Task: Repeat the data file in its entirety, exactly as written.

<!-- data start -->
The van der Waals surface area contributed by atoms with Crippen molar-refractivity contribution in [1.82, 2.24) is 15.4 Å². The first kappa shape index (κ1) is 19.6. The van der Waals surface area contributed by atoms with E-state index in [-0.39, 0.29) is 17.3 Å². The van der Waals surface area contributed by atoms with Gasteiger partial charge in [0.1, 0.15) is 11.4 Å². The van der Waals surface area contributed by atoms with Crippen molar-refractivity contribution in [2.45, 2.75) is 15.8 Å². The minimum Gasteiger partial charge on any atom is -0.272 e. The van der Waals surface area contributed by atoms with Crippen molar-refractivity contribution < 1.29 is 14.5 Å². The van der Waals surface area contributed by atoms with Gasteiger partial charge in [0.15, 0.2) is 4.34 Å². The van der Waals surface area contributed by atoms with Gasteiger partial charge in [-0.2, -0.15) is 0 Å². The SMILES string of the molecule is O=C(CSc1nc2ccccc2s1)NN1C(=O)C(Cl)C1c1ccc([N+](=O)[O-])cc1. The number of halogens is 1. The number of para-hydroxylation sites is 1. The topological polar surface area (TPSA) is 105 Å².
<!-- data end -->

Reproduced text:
The van der Waals surface area contributed by atoms with Crippen molar-refractivity contribution in [1.82, 2.24) is 15.4 Å². The first kappa shape index (κ1) is 19.6. The van der Waals surface area contributed by atoms with E-state index in [-0.39, 0.29) is 17.3 Å². The van der Waals surface area contributed by atoms with Gasteiger partial charge in [0.1, 0.15) is 11.4 Å². The van der Waals surface area contributed by atoms with Crippen molar-refractivity contribution in [2.45, 2.75) is 15.8 Å². The minimum Gasteiger partial charge on any atom is -0.272 e. The van der Waals surface area contributed by atoms with Crippen molar-refractivity contribution < 1.29 is 14.5 Å². The van der Waals surface area contributed by atoms with Gasteiger partial charge in [0.15, 0.2) is 4.34 Å². The van der Waals surface area contributed by atoms with Gasteiger partial charge in [-0.2, -0.15) is 0 Å². The SMILES string of the molecule is O=C(CSc1nc2ccccc2s1)NN1C(=O)C(Cl)C1c1ccc([N+](=O)[O-])cc1. The number of halogens is 1. The number of para-hydroxylation sites is 1. The topological polar surface area (TPSA) is 105 Å².